Welcome to my column dedicated to the appreciation of physical media supplements called: Feature Presentations. The goal of this column is not to say whether a film is good or bad and worth picking up or not—I would like to highlight the discs that go the extra mile and provide film fans with enough tasty tidbits to satisfy even the hungriest of cinephiles. With all that out of the way, today’s article will focus on Scream Factory‘s release of Prison.
I feel like I know my way around cinema and have plenty of watches under my belt. Director Renny Harlin’s 1987 horror film, Prison, is a movie that had been on my radar for years but always escaped me. From my early years at my local VHS store through its release on Blu-ray, I never got around to it. Then, one day, I happened to be perusing my local brick-and-mortar store. Sorting through the many DVDs and Blu-rays, I came across Prison. Not just the film but the Scream Factory Collector’s Edition with the slipcover. I picked it up, checked the price, and thought, “today’s the day.”
I brought it home and popped the film in. Was it worth the wait? Not entirely. But that’s not a bad thing.
I feel that Renny Harlin gets more hate than he deserves. While his films are nothing to write home about, he crafts entertaining films with good ideas and solid visual touches. All of these are on display with Prison, his first American film. This 1987 horror film is a relatively simple tale of prisoners and guards trapped in a haunted prison. There’s not much more than that. It’s known as one of Viggo Mortensen‘s first roles and the film that catapulted Harlin into the crosshairs of New Line Cinema, leading to him directing A Nightmare on Elm Street 4: The Dream Master.
Known for being one of Scream Factory’s first Collector’s Editions, it’s interesting to see the love and care taken given for their editions; almost ten years later (as of this writing). As mentioned, this disc came with a slipcover that features newly-commissioned artwork. The case comes with a reversible sleeve featuring the slipcover art on one side and the original theatrical artwork on the other. If I get a slipcover, I use the original art on the case to get the best of both worlds.
The features on the disc are lighter than some of Scream Factory’s later releases, but it’s not disappointing. What we get is a feature-length audio commentary with director Renny Harlin. Harlin’s delivery could make some people check out with a monotone, almost grumbling approach. I found Harlin’s comments interesting as he discusses behind-the-scenes production information, with the caveat that there are many spots throughout the track where Harlin goes silent and the film’s audio kicks in. Unfortunately, as the commentary wanes, so do the comments, resulting in what feels like half an audio commentary track. There are some nuggets of information here and there, but I would have liked more.
The other main extra on the disc, “Hard Time: The Making of Prison,” is a 30-plus-minute retrospective discussing the making of the 1987 horror film. Harlin, producer Irwin Yablans and screenwriter C. Courtney Joyner discuss the genesis of getting Prison off the ground. Yablans especially gets into the nitty-gritty production details including: an argument about Mortensen’s nude scene, finding the proper prison setting, and co-star Lane Smith’s hairpiece.
Other contributors to the documentary include Kane Hodder, executive producer Charles Band, make-up effects artist John Carl Buechler, and actor Tom Everett. Everett especially shares a humorous story about the production of the bonfire sequence. And there is a nice touch with the contributors showing love for cinematographer Mac Ahlberg. Each offers additional insight, including discussions about “chili hands,” and rounds the retrospective into a full-fledged documentary. For me, “Hard Time” is the show-stopper of the disc and comes highly recommended. What would have been ideal is to have C. Courtney Joyner hop onto the commentary with Harlin. Joyner’s other commentaries are knowledgeable and insightful and could have worked well with Harlin’s boots-on-the-ground details on the track. Alas, it wasn’t to be. Both still offer plenty of welcome details elsewhere on the disc.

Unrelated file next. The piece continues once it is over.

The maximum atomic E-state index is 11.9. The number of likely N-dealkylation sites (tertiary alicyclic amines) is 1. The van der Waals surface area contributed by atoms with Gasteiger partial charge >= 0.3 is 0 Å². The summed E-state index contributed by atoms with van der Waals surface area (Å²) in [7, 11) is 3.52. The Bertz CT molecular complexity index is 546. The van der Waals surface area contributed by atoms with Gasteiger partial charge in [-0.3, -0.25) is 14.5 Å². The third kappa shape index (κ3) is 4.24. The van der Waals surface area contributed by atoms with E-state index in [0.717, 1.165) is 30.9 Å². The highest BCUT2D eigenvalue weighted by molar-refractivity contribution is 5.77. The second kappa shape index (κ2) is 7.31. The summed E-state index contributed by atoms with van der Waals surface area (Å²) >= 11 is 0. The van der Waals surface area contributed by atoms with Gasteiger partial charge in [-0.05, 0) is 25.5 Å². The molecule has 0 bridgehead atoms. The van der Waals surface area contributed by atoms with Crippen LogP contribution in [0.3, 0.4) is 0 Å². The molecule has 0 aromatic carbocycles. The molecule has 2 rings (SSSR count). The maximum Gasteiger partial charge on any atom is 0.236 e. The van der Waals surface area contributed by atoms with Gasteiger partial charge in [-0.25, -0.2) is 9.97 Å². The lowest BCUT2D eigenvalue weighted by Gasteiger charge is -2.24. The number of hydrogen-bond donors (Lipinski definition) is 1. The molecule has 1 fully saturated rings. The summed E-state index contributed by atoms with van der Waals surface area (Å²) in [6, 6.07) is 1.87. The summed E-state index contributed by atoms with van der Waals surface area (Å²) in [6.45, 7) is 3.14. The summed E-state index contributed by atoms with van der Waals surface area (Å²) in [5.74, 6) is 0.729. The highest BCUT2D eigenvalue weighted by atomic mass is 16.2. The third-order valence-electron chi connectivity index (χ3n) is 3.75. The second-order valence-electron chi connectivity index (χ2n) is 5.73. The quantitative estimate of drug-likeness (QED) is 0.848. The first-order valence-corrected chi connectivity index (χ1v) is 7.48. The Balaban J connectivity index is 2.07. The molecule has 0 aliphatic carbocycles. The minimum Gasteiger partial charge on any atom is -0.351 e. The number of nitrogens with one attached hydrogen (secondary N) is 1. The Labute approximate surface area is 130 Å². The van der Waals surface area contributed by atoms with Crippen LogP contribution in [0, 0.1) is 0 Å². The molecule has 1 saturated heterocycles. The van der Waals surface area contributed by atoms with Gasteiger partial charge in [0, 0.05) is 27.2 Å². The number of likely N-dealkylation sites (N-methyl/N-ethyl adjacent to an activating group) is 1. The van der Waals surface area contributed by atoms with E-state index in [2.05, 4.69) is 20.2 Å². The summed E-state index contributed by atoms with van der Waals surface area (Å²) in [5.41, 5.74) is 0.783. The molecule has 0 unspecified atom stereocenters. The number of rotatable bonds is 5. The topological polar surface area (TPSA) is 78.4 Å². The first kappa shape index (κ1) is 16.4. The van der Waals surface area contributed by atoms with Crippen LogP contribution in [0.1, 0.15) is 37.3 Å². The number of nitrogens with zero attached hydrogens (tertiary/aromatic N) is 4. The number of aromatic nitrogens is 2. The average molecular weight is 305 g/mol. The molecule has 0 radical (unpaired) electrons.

Rounding out the package, Scream Factory includes the U.S. and German theatrical trailers. Lastly, a poster and stills gallery features images from the film, posters and marketing shots, and photographs of the Wyoming State Prison, home of the film’s production.
As this is an early Collector’s Edition, this version is a two-disc set with a DVD accompanying the Blu-ray. Both discs contain the same features, except that the DVD includes the original first-draft screenplay accessible on PC or MAC. I’ll tip my hat at that little touch. That’s why I dedicate my time to the supplemental material on physical media.
And there you have it! While Prison fell by the wayside upon its initial theatrical release, Scream Factory has lovingly brought it back to life. While I don’t love the film as much as others, it is an enjoyable slice of low-budget horror that is better than one might expect. Scream Factory has taken great pains to give Prison a chance at redemption with this Collector’s Edition. Giving the film a much-needed transfer, getting Renny Harlin to commentate his thoughts and a well-produced documentary, I don’t think I have to tell you that Scream Factory did the lord’s work for such a forgotten film. If you’re a fan of this Renny Harlin chiller or are looking to branch out your horror roots, this is the edition you want on your shelf.
2 CommentsLeave a Reply
I love this column, you always give interesting and cool recommendations.
Thank you for taking the time to check it out! Any time we can discover an interesting film is a good time.